When you have ADHD, managing your time effectively and keeping up with schedules and appointments can be challenging, Pollard said.
Forgetting to have a meeting or scrambling to get somewhere on time can also bring on negative emotions.Pollard adds that you may get negative feedback about your forgetful behavior from people in your life and see it as personal.
Working on deadlines often requires self-organizing or budgeting your time, energy, and energy.Dr. J. Russell Ramsay explained that these are issues that people with ADHD can struggle with.
Ramsay is an associate professor of clinical psychology and director of the Adult ADHD Treatment and Research Program at the Perelman School of Medicine at the University of Pennsylvania.
Things get more challenging when you have to manage other life matters, such as home and family, Ramsay added.
It can also be challenging for people with ADHD to stick to healthy habits, such as taking regular medication or exercising regularly, Ramsay said.Managing chronic diseases such as diabetes is especially difficult.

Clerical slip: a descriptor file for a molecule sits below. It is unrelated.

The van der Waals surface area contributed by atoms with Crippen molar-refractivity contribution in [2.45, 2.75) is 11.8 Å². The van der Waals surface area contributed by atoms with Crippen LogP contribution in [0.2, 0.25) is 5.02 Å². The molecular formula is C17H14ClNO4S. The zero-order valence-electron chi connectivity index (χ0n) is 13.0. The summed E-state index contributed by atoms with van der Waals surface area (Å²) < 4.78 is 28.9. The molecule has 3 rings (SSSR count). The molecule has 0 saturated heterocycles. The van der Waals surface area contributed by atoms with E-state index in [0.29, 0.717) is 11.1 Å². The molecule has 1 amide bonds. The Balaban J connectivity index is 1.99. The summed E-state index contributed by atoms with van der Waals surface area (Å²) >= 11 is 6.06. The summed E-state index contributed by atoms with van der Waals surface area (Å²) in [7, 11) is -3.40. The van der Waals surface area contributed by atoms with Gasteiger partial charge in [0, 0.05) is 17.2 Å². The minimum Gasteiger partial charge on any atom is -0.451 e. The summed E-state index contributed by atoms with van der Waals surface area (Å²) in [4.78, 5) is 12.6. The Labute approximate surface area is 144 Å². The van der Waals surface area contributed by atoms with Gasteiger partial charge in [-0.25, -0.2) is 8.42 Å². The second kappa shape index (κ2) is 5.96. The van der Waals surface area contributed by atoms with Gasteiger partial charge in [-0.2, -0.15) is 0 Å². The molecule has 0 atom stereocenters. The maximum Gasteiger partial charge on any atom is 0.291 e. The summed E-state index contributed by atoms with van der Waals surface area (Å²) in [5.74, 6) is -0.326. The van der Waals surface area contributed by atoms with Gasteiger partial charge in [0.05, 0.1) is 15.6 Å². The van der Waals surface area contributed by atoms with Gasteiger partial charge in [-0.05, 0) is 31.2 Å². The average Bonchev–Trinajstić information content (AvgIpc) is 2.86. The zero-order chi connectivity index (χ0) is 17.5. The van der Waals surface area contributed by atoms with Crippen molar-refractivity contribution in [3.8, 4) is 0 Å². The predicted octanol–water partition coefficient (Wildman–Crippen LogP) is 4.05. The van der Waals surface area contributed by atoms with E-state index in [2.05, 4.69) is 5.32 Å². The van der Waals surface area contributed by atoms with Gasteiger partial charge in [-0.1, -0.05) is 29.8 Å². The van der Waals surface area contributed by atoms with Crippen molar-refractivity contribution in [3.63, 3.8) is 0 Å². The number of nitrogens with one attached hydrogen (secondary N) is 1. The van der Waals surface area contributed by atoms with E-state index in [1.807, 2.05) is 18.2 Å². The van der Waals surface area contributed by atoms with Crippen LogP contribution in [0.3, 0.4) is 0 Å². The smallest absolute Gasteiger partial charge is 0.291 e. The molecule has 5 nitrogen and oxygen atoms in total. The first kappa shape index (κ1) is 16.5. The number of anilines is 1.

“Adults with ADHD are more likely to delay taking necessary actions that will benefit them in the long term if consequences are not imminent,” Ramsay said.”Prioritizing smaller early gains over larger late gains is a common conundrum.”
If you have ADHD, you may find yourself rereading over and over again because you get lost in thoughts or distractions, explains Dr. Sabrina Romanoff, a licensed clinical psychologist in a private practice in New York City.
When you’re not managing ADHD, you can usually focus fully on an activity without distractions.
Romanoff describes this type of concentration as a state of flow that often eludes people with ADHD.”This is when you’re engrossed in the activity and don’t have to actively filter out intrusive stimuli,” she explains.